A combination of clarity and power: that is an apt description of Moreau’s artistic personality, which I first experienced when he played the two Shostakovich concertos with the Seattle Symphony under Pablo Rus Broseta in 2017. In a feature story that appeared in Le Figaro in 2014, the critic Jacqueline Thuilleux wrote: “His technique is golden, his sonority expansive, generous, velvety, and without the vibrato that tends to thicken the voice of the cello… In his playing, one clearly senses the finesse of the French school, where the manipulation of the bow evokes the art of fencing for its flexibility and the speed of its reflexes.”
Asked about his identification with the French school, Moreau characterizes himself as “a French cellist with a little bit of everything.” He adds: “I’m French, but I try to play German music, for example. And because I’m not German doesn’t mean that I cannot try to understand Brahms. That’s what we try as performers to do every day. It’s the beauty of culture in general, in the large sense of the word: You can be French, you can be American, you can be a man or a woman, and you can still try to understand what the composer wants to say.”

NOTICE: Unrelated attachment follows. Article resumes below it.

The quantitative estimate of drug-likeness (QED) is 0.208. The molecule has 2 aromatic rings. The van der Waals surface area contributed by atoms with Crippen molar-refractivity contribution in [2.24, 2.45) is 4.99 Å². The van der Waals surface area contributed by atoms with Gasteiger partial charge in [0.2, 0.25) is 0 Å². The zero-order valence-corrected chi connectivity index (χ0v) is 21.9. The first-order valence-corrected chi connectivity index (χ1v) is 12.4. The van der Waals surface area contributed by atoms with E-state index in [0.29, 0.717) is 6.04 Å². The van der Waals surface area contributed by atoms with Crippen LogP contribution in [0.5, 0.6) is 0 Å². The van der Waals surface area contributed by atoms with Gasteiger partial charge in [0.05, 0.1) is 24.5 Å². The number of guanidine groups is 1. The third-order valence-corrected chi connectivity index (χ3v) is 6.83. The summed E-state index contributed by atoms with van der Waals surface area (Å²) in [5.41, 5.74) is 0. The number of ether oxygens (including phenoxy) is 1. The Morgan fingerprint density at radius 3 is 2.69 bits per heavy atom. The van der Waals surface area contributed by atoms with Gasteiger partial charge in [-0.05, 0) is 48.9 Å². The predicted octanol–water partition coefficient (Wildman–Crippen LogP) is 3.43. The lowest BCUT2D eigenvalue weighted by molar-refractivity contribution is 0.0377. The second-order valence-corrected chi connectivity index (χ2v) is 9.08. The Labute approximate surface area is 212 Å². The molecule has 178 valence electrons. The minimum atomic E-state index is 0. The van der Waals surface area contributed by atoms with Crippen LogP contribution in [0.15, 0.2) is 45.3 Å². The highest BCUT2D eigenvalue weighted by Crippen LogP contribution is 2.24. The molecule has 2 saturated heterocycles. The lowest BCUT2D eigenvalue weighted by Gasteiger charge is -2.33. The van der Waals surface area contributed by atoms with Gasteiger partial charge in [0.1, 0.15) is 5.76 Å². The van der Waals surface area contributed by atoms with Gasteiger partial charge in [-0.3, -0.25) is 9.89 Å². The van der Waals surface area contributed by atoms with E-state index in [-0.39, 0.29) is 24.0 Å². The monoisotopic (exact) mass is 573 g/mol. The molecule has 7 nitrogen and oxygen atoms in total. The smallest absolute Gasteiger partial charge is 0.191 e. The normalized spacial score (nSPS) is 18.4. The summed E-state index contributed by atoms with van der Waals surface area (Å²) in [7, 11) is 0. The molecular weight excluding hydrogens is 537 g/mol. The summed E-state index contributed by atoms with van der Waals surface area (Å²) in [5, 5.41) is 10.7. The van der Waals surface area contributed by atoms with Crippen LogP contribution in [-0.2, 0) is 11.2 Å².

The repertoire on Transmission largely calls for an intimate, introspective clarity—call it “prayerful”—which Moreau delivers to magnificent effect. There is pained, passionate lyricism in his account of Bloch’s three short pieces comprising From Jewish Life, written in 1924 for the cellist Hans Kindler, with which the album opens.
But his palette here also encompasses the extroverted virtuosity called for in Korngold’s compact Cello Concerto, which Moreau calls “a wonderful piece” and plans to continue championing. A product of Korngold’s years as an exile in Hollywood—he had been driven from Europe by the rise of Nazism—the concerto expands on an episode from his score for the 1946 Bette Davis flick Deception, in which a live performance by a cellist plays a key role in the plot.
Moreau speaks of the “pureness” he finds in many of these pieces, referring to their association with his early studies, when he was discovering this music for the first time. “I try to maintain the very natural way this music first spoke to me—when it was just between me and the score and the composer.”